def characters_first_appearance(vertex): event = vertex.earliest_activity() vertex.set_state("earliest_appearance", event.time()) vertex.set_state("index", event.index()) first_appearance_df = graph.step(characters_first_appearance) \ .select("name", "earliest_appearance","index")\ .to_df() first_appearance_df
139 rows × 4 columns
Updating graphs, merging datasets and adding properties
One cool thing about Raphtory is that we can freely insert new information at any point in time and it will be automatically inserted in chronological order. This makes it really easy to merge datasets or ingest out of order data.
Raphtory currently support several types of
mutable properties which can change throughout the lifetime of a vertex or edge, giving them a history to be explored. We also allow the user to specify
immutable properties which only have one value, useful for meta data and saving memory! All property objects require the user to specify a name and value. The current supported properties include:
To explore this and to add some properties to our graph, lets load our second dataset!
Below we are opening our property file the same way as the structure file. As we don’t have any time to work with in this data we will have to create some of our own. We have two options, we can say it all happens at time
1 or we can use the results of our earliest appearance query to decide when to insert the properties.
For the latter we have zipped the
earliest_timestamp columns from our dataframe and turned them into a
dict where we can look up the best timestamps for each character.
For each line we then:
Get the name and look it up in our dict to get the timestamp.
Get the race and gender from the data and wrap them in an
ImmutableString- they are unchanging metadata, so no need to maintain a history.
add_vertexpassing all of this information.
Now it’s worthwhile noting that we aren’t calling a function called
update_vertex or something similar, even though we know the vertex exists. This is because everything is considered an addition into the history and Raphtory sorts all the ordering internally!
earliest_appearence = dict(zip(first_appearance_df.name,first_appearance_df.earliest_appearance)) with open(properties_file, 'r') as csvfile: datareader = csv.reader(csvfile) for row in datareader: name = row timestamp = earliest_appearence[name] race = ImmutableString("race",row) gender = ImmutableString("gender",row) graph.add_vertex(timestamp, name, properties=[race,gender])
Using our properties as part of a query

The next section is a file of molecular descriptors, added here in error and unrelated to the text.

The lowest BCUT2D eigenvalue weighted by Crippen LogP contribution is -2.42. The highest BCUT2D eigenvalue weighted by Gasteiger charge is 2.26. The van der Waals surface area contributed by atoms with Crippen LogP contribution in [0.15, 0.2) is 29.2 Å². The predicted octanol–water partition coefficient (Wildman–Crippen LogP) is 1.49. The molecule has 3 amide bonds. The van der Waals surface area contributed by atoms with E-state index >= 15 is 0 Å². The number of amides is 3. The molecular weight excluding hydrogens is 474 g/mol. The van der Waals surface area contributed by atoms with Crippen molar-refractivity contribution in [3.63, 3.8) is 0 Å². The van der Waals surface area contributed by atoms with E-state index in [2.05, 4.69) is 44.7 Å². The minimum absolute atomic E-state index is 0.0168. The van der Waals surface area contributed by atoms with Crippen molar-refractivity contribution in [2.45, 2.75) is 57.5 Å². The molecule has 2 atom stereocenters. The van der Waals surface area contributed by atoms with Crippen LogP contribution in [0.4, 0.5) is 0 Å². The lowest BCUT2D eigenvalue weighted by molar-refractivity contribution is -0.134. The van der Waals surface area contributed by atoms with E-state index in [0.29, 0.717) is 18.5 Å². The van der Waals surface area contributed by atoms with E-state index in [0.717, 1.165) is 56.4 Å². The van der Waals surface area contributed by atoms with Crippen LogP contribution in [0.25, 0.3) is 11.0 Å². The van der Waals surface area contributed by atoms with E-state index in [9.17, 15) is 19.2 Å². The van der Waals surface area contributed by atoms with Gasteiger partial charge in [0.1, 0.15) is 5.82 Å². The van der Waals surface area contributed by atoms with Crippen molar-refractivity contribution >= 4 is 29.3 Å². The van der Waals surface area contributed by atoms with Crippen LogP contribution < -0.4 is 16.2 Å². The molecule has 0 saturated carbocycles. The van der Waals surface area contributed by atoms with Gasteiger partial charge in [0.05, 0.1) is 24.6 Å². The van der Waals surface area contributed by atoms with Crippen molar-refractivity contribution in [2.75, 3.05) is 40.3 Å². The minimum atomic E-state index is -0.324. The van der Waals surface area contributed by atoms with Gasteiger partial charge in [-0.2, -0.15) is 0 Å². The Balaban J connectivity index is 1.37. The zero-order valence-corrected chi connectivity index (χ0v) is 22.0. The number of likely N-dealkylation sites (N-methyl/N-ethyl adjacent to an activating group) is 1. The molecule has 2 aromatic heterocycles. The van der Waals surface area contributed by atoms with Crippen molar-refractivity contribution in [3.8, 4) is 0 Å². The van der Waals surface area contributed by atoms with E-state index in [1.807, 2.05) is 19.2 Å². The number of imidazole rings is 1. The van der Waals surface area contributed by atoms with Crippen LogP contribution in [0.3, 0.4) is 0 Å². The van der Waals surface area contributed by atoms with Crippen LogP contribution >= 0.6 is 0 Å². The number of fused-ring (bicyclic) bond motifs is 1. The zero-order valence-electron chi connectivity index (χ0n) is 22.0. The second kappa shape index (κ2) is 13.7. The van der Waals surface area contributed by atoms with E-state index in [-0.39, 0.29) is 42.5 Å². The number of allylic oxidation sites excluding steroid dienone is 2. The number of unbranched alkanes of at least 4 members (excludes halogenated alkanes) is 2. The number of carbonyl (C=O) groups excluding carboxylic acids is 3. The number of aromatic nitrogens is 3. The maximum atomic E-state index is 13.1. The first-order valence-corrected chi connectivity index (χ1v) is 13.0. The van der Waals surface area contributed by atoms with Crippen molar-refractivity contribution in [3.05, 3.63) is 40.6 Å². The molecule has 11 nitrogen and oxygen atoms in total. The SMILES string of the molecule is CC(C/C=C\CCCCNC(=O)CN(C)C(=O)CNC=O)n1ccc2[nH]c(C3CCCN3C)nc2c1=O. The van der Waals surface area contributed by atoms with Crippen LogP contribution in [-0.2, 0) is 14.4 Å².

To quickly see if our new properties are included in the graph we can write a new query! Lets have a look at the dwarves who have the most interactions.
To start we can create a function which for each vertex extracts the length of its
history() i.e. the number of updates it has had. As we have one update per interaction, this will give us a quick count of the total interactions throughout the books.
This function can be given to the
step applied to the graph as before, but first let’s apply a
vertex_filter() which will check the value for the race property and remove anyone who isn’t a dwarf.
Finally, we can use the
select function to choose the columns we want in our dataframe and sort our dataframe by the number of interactions to see Gimli has by far the most!
def and_my_axe(vertex): vertex.set_state("interactions", len(vertex.history())) popular_dwarves = graph \ .vertex_filter(lambda vertex: vertex.get_property_or_else("race","unknown") == "dwarf")\ .step(and_my_axe) \ .select("name", "interactions") \ .to_df() popular_dwarves.sort_values(by="interactions",ascending=False)
Ingesting data with Sources
Inserting updates one by one works for small datasets like this Lord of The Rings graph, but it isn’t the most efficient way to parse your data. To enable you to work with large datasets we provide the
Sources let you define where to pull data from and how to convert each tuple into
graph updates. Raphtory can then handle batching and other speed-ups internally.
Sources take two arguments:
Spout- which defines the location of the data.
GraphBuilder- which contains your parsing function.
We will come onto custom builders in a second, as if your data exists in a standard graph format, there is a good chance Raphtory already has one defined! For instance, the
lotr.csv file we used above is in an
edge list format, so we may use the
CSVEdgeListSource. This particular source will parse each line as two
vertex additions and an
edge addition at the given timestamp. By default the timestamp is assumed to be at the end of the line, but this can be changed via
In the below code we:
Create a new graph called
FileSpout, giving it the
CSVEdgeListSourceand hand it the
FileSpoutwhich it will use to pull the data.
Connect the source to the graph by calling the
Sourcehas ingested the data by running our earliest appearance query.
It is worth noting here:
We can pass the
FileSpoutseveral more advanced options such as a directory of files, a filepath Regex etc. and it will pull in all files which match.
load()can be called as many times as you like on the graph with difference spouts and builders, allowing you to merge data from multiple sources.
edge_list_graph = ctx.new_graph() spout = FileSpout(structure_file) source = CSVEdgeListSource(spout,source_index=0,target_index=1,time_index=2,delimiter=",",header=False) edge_list_graph.load(source) edge_list_graph \ .step(characters_first_appearance) \ .select("name", "earliest_appearance","index") \ .to_df()
139 rows × 4 columns
Ingesting from SQL databases
For some data sources, where connections can quickly become quite convoluted, we have created an additional set of wrappers to make things as simple as possible. A perfect example of this is for querying an SQL database and converting the output into a graph. Instead of wrangling with different connectors, structures and return types we provide the